By: Emily R. Parker and Jacob C. Jones

On Monday, the U.S. Supreme Court sided with Google in a long-running, multibillion-dollar copyright lawsuit filed by Oracle over certain portions of software code used in Google’s Android operating system (Android OS). After more than a decade of litigation, the Court ruled that Google made fair use of Oracle’s software code in developing Android OS, freeing Google of copyright liability.

In 2007, Google created Android OS for its mobile devices. To allow programmers familiar with Java programming language to create apps for Android OS devices, Google copied roughly 11,500 lines of code from Java, which is owned by Oracle. The copied lines are part of a tool called an Application Programming Interface (API), which sits between a phone app and the web server, acting as an intermediary layer that processes data and transfers it between systems. Oracle sued Google for copyright infringement. After a jury had sided with Google in 2016, the Federal Circuit reversed, holding that the Java API was copyrightable and Google’s copying was not a fair use. In late 2019, the Supreme Court took the case.

In determining whether Google’s copying was a fair use, the Court examined the four factors set forth in the Copyright Act’s fair use provision: (1) the purpose and character of the use, (2) the nature of the copyrighted work, (3) the amount of the copyrighted work used, and (4) the effect of the use on the copyrighted work’s potential market.  17 U.S.C. § 107. The Court sided with Google on each of the four factors.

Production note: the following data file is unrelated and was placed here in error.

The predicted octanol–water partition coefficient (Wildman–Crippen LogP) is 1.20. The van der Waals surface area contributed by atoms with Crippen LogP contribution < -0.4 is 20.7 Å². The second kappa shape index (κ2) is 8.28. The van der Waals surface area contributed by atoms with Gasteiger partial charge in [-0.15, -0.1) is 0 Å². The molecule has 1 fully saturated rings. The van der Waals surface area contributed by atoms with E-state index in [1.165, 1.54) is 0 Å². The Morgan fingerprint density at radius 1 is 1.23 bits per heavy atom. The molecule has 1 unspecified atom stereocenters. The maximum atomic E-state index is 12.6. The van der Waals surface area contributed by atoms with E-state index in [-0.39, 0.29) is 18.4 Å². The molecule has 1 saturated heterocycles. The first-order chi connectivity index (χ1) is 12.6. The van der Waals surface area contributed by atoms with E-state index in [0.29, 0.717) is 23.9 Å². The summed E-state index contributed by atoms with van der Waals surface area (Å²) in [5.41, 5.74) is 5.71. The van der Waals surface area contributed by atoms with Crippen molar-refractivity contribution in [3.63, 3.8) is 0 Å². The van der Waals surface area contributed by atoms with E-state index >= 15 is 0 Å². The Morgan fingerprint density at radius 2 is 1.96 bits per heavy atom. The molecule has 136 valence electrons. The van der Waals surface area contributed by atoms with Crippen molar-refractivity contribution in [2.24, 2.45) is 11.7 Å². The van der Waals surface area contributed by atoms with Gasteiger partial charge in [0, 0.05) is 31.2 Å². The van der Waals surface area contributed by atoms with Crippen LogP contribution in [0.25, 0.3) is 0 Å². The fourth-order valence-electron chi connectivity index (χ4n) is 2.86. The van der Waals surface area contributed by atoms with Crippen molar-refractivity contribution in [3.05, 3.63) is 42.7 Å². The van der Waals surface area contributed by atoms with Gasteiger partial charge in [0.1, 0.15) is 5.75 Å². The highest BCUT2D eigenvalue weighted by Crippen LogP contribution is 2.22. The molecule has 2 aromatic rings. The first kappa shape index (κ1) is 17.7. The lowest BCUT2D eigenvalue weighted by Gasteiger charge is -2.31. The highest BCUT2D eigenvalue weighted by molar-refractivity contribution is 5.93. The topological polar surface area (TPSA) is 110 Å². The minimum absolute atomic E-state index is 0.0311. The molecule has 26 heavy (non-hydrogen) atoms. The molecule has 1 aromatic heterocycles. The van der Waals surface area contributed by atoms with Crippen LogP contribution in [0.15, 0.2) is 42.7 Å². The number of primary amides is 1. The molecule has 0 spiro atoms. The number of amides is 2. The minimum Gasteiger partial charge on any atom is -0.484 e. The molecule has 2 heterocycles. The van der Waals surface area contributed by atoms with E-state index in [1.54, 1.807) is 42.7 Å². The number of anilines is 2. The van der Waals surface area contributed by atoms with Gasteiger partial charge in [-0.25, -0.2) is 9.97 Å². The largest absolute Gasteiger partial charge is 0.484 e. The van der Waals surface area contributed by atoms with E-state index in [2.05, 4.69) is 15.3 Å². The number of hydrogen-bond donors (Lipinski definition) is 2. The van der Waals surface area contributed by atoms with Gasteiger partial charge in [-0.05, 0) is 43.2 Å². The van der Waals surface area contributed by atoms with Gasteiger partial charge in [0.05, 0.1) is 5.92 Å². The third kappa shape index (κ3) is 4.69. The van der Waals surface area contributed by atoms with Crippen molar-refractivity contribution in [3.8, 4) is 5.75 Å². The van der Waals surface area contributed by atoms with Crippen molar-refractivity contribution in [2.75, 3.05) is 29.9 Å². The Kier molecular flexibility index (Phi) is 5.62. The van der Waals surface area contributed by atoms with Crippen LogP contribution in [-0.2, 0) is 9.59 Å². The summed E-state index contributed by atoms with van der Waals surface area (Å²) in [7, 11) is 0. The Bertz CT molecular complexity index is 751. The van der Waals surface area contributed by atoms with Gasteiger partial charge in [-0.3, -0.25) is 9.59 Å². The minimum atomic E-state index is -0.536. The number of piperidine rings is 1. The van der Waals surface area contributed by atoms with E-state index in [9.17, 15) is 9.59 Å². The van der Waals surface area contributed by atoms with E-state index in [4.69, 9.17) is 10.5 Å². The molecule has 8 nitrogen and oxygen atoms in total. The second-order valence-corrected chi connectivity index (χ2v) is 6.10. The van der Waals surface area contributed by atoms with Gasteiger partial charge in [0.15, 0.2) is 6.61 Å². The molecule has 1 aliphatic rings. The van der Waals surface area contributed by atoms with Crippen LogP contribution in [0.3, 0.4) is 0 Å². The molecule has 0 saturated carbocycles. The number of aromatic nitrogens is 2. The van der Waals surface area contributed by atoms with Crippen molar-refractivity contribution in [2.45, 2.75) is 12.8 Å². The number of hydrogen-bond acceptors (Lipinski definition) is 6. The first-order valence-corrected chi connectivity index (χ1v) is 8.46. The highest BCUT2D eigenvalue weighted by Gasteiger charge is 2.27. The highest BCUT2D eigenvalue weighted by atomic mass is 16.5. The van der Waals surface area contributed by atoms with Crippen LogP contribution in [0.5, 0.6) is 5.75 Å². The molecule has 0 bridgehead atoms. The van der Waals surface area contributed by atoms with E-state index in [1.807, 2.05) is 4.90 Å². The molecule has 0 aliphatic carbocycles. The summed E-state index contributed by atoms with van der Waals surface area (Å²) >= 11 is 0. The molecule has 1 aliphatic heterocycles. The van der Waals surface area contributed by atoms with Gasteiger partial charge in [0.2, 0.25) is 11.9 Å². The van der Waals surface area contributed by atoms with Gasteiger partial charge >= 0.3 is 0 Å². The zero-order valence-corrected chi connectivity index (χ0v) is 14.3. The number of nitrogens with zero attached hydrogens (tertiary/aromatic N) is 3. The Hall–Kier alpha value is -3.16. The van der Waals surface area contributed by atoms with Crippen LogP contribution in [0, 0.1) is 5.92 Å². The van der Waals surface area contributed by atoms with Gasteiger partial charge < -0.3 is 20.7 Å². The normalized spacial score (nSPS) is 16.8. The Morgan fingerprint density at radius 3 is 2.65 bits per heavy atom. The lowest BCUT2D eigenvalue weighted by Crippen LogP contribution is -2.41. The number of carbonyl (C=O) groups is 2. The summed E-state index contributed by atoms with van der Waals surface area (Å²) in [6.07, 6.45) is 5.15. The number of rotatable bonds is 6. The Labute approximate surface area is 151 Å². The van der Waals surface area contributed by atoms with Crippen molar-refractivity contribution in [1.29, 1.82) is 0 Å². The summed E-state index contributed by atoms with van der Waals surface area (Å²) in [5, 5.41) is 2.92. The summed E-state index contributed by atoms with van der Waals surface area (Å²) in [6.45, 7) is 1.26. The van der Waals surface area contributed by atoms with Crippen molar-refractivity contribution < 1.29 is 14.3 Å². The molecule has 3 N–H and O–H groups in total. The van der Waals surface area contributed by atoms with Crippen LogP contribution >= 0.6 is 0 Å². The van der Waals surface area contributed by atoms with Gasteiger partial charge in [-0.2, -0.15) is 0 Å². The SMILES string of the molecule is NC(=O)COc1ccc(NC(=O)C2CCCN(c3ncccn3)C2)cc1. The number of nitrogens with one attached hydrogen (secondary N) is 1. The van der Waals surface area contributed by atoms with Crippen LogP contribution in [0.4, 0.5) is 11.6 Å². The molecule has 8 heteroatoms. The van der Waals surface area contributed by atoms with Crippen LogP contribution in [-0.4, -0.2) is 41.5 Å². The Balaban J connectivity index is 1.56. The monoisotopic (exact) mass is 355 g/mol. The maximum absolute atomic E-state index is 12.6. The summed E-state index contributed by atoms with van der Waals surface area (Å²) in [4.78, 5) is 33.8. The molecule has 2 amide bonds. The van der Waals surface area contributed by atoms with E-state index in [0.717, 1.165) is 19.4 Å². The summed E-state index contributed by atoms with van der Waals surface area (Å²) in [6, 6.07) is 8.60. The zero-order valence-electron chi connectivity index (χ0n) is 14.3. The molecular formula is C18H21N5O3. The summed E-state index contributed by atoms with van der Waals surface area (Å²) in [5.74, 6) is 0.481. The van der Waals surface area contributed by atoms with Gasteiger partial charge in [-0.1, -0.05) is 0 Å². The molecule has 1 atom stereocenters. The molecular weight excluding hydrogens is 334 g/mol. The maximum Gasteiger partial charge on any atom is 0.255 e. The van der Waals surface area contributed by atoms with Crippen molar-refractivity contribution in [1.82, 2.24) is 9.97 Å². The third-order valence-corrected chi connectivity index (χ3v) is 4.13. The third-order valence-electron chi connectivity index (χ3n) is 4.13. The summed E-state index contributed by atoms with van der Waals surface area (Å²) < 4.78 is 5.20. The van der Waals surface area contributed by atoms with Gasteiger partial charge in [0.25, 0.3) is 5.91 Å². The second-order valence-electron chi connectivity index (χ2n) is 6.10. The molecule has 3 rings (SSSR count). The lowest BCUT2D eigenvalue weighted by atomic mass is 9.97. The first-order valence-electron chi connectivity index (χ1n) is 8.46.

The Court determined that the first factor favored Google because Google took “only what was needed to allow users to put their accrued talents to work in a new and transformative program.” The second factor favored Google because Oracle’s code “is inextricably bound together with a general system, the division of computing tasks, that no one claims is a proper subject of copyright.” The third factor favored Google because Google only copied 0.4 percent of the entire Java API. The fourth factor favored Google because Google’s smartphone platform is not a market substitute for Java. In fact, according to the majority opinion, Java’s copyright holder would benefit from the reimplementation of its interface into a different market. Thus, the Court held that Google’s copying constituted fair use, reversing the decision by the Federal Circuit.

In his dissent, Justice Clarence Thomas accused the majority of having misapplied factor 4 of the fair use provision. He wrote: “By copying Oracle’s work, Google decimated Oracle’s market and created a mobile operating system now in over 2.5 billion actively used devices, earning tens of billions of dollars every year. If these effects on Oracle’s potential market favor Google, something is very wrong with our fair-use analysis.”

While the tech industry has been eager to hear whether API code is copyrightable, the Court assumed “for argument’s sake” that the code was copyrightable, but declined to decide that question. This ruling appears to allow developers and programmers more room to build upon each other’s products in some scenarios, but at the risk of weakening software copyright protections.